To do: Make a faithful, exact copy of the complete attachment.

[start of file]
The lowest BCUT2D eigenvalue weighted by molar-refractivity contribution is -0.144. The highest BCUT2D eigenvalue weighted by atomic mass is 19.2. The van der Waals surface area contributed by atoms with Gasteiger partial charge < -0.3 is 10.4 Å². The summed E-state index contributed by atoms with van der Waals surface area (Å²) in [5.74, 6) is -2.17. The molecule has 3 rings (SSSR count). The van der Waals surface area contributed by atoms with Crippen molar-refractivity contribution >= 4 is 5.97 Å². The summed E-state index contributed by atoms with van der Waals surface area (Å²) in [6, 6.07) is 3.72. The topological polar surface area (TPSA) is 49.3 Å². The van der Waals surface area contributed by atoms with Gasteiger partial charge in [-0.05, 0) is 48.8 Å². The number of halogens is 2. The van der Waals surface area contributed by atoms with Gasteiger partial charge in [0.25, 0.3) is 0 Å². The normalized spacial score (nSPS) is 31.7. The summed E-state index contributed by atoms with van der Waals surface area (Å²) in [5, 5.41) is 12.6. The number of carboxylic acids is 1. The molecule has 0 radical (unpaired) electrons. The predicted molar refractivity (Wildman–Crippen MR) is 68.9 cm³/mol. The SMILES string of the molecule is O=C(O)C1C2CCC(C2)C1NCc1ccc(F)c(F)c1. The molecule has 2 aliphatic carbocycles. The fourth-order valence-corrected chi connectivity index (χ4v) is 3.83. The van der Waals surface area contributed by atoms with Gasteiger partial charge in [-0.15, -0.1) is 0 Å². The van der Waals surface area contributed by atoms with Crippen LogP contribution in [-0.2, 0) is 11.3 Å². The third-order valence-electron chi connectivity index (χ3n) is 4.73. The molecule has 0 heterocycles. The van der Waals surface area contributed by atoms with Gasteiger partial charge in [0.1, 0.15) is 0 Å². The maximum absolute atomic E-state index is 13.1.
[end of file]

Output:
The lowest BCUT2D eigenvalue weighted by molar-refractivity contribution is -0.144. The highest BCUT2D eigenvalue weighted by atomic mass is 19.2. The van der Waals surface area contributed by atoms with Gasteiger partial charge < -0.3 is 10.4 Å². The summed E-state index contributed by atoms with van der Waals surface area (Å²) in [5.74, 6) is -2.17. The molecule has 3 rings (SSSR count). The van der Waals surface area contributed by atoms with Crippen molar-refractivity contribution >= 4 is 5.97 Å². The summed E-state index contributed by atoms with van der Waals surface area (Å²) in [6, 6.07) is 3.72. The topological polar surface area (TPSA) is 49.3 Å². The van der Waals surface area contributed by atoms with Gasteiger partial charge in [-0.05, 0) is 48.8 Å². The number of halogens is 2. The van der Waals surface area contributed by atoms with Gasteiger partial charge in [0.25, 0.3) is 0 Å². The normalized spacial score (nSPS) is 31.7. The summed E-state index contributed by atoms with van der Waals surface area (Å²) in [5, 5.41) is 12.6. The number of carboxylic acids is 1. The molecule has 0 radical (unpaired) electrons. The predicted molar refractivity (Wildman–Crippen MR) is 68.9 cm³/mol. The SMILES string of the molecule is O=C(O)C1C2CCC(C2)C1NCc1ccc(F)c(F)c1. The molecule has 2 aliphatic carbocycles. The fourth-order valence-corrected chi connectivity index (χ4v) is 3.83. The van der Waals surface area contributed by atoms with Gasteiger partial charge in [-0.15, -0.1) is 0 Å². The van der Waals surface area contributed by atoms with Crippen LogP contribution in [-0.2, 0) is 11.3 Å². The third-order valence-electron chi connectivity index (χ3n) is 4.73. The molecule has 0 heterocycles. The van der Waals surface area contributed by atoms with Gasteiger partial charge in [0.1, 0.15) is 0 Å². The maximum absolute atomic E-state index is 13.1.